13-15 The Conversion of Lydia —13. The Apostles went by the river side, ’where we thought there would be a place of prayer’, perhaps open to the air, there not being enough Jews for a synagogue. Women were held in greater respect in Macedonia than in Greece; cf. 17:4, 12.

14. Lydia was a proselyte from Thyatira in Lydia, which was renowned for its stuffs dyed in purple.

15. cf. note on 21:5-6: Though a woman of position she says humbly, ’if [not ’since’] you have judged me faithful’. Her house no doubt became the centre of the church of Philippi, and the home of St Luke. He omits further details of the founding of the church, and relates how the Apostles had to leave.

16-18 The Possessed Slave Girl —16. She was possessed by a spirit of divination’. The legend ran that a python had uttered the oracles at Delphi until Apollo killed it and took its place. Hence a pythonical spirit was one that foretold the future.

17. Either the devil was under some compulsion to bear witness, or wished to discredit the Apostles by his praise.

18. Our Lord acted in his own name, Mark 16:17.

19-24 Arrest of St Paul and Silas —19. As in ch 19, loss of revenue leads to persecution. The magistrates at the Law Courts in the Forum were the Duumvirs of a Roman colony, who had the courtesy title of ’strategoi’, as in 20. 20-21. The owners of the girl appeal to anti-semitism, cf. 18:2, 17. The law forbade Jewish propaganda among Romans.

22. cf.1 Thessalonians 2:2; 2 Corinthians 11:25. St Paul perhaps claimed Roman citizenship but was disregarded in the tumult. Cicero, In Verrem II, v, 62, describes such a happening.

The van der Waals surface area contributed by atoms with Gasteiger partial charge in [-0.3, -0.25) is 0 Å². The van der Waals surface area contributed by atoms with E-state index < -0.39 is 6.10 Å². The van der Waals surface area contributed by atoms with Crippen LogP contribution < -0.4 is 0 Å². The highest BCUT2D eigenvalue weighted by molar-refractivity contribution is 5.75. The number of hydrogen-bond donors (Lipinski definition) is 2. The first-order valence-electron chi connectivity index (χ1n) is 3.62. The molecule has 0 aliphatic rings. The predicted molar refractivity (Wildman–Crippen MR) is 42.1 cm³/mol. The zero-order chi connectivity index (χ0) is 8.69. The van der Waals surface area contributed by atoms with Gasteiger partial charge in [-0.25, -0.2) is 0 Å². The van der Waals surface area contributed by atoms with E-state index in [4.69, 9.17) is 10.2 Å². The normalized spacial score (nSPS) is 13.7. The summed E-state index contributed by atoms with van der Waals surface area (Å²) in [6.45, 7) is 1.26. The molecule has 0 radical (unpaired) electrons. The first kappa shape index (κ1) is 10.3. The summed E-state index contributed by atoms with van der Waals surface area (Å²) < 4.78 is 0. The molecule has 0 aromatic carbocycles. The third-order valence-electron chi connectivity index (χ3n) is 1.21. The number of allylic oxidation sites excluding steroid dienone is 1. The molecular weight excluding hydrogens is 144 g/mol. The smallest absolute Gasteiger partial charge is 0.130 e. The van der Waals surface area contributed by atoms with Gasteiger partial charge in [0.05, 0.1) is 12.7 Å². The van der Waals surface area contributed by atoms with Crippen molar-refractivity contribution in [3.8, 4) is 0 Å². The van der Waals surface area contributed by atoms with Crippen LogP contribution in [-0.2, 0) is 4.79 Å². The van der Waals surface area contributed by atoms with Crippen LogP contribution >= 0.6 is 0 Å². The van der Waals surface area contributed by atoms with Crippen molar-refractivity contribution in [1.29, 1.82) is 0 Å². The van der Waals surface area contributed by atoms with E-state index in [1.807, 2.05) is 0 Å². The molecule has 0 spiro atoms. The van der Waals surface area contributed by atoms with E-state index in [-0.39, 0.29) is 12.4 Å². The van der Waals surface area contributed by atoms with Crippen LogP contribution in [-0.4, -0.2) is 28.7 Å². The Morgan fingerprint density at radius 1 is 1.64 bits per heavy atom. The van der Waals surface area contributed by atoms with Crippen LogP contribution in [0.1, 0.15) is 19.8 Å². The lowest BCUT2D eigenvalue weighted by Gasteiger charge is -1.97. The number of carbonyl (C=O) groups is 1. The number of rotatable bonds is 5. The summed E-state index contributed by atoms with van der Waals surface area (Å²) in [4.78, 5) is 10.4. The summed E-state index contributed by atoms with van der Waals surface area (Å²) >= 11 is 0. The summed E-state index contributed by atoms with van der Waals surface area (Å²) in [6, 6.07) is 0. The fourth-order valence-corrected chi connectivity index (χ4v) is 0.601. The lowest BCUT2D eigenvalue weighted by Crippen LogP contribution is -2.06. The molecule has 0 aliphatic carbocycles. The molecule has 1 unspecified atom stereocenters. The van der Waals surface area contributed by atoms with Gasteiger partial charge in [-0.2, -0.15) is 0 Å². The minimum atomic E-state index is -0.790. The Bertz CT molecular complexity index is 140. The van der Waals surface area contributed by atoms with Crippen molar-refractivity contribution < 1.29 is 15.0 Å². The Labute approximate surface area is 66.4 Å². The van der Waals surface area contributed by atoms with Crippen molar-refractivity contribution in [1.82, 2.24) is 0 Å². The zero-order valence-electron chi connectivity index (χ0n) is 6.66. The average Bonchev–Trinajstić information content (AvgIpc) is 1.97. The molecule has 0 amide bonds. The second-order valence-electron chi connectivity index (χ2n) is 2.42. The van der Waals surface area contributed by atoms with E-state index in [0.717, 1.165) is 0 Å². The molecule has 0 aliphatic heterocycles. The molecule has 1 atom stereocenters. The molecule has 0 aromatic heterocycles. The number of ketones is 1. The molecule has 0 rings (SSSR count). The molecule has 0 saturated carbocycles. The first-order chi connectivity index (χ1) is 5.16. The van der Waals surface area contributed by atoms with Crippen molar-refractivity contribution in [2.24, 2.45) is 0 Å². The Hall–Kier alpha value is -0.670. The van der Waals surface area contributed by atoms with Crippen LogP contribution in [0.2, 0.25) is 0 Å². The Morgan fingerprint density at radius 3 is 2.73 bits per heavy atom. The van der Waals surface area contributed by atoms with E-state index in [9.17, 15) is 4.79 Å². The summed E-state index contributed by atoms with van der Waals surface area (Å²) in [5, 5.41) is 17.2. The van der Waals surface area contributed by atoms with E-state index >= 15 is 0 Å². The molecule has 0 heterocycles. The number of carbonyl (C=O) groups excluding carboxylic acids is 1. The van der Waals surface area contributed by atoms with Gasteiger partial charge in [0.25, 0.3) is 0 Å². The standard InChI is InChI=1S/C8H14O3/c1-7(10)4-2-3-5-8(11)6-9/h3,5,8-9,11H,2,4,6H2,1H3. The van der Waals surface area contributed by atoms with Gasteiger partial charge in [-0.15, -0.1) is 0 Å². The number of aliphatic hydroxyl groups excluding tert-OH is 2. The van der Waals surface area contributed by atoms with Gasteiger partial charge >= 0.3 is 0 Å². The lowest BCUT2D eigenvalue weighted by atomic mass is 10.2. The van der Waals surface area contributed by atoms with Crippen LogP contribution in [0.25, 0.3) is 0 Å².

23-24. By law imprisonment followed flagellation. This was the first persecution by the Roman authorities and the first for which Jews were not responsible.

25-34 In the Prison at Philippi —25. ’Paul and Silas were in prayer, and singing hymns to God’, no doubt psalms, and remembering Luke 6:23.

26. The earthquake and its effects were miraculous; cf. 4:31.

28. Suicide was frequent among the Romans.

29-30. The gaoler knew something of the preaching of the Apostles. Reassured as to his bodily safety, he is aroused by the miracle to consider the safety of his soul.

32. Paul and Silas instruct him and his family, even before their wounds are dressed. 33. The former are washed of their wounds, the latter or their sins, cf. note on 21:5-6. 34. The gaoler rejoiced ’at having found faith in God’.

35-40 Release and Departure —35-36. In view of the events of the night the strategoi send the lictors to free the prisoners. 37. The church would have suffered if the preachers of. Christianity had escaped like criminals. By the Lex Porcia a Roman citizen could not be scourged, and he could only be beaten with rods after he had been condemned to death. Here there had not even been a trial. The magistrates and the whole colony were in danger. In a.d. 44 Claudius had deprived the Rhodians of their privileges for crucifying Roman citizens. His citizenship often protected St Paul 22:25ff. A false claim to it was punishable with death.

39. The magistrates now came personally.

40. On St Paul’s love for the church at Philippi, see comm. on Phil.

Bibliographical Information
Orchard, Bernard, "Commentary on Acts 16". Orchard's Catholic Commentary on Holy Scripture. https://www.studylight.org/commentaries/eng/boc/acts-16.html. 1951.
Ads FreeProfile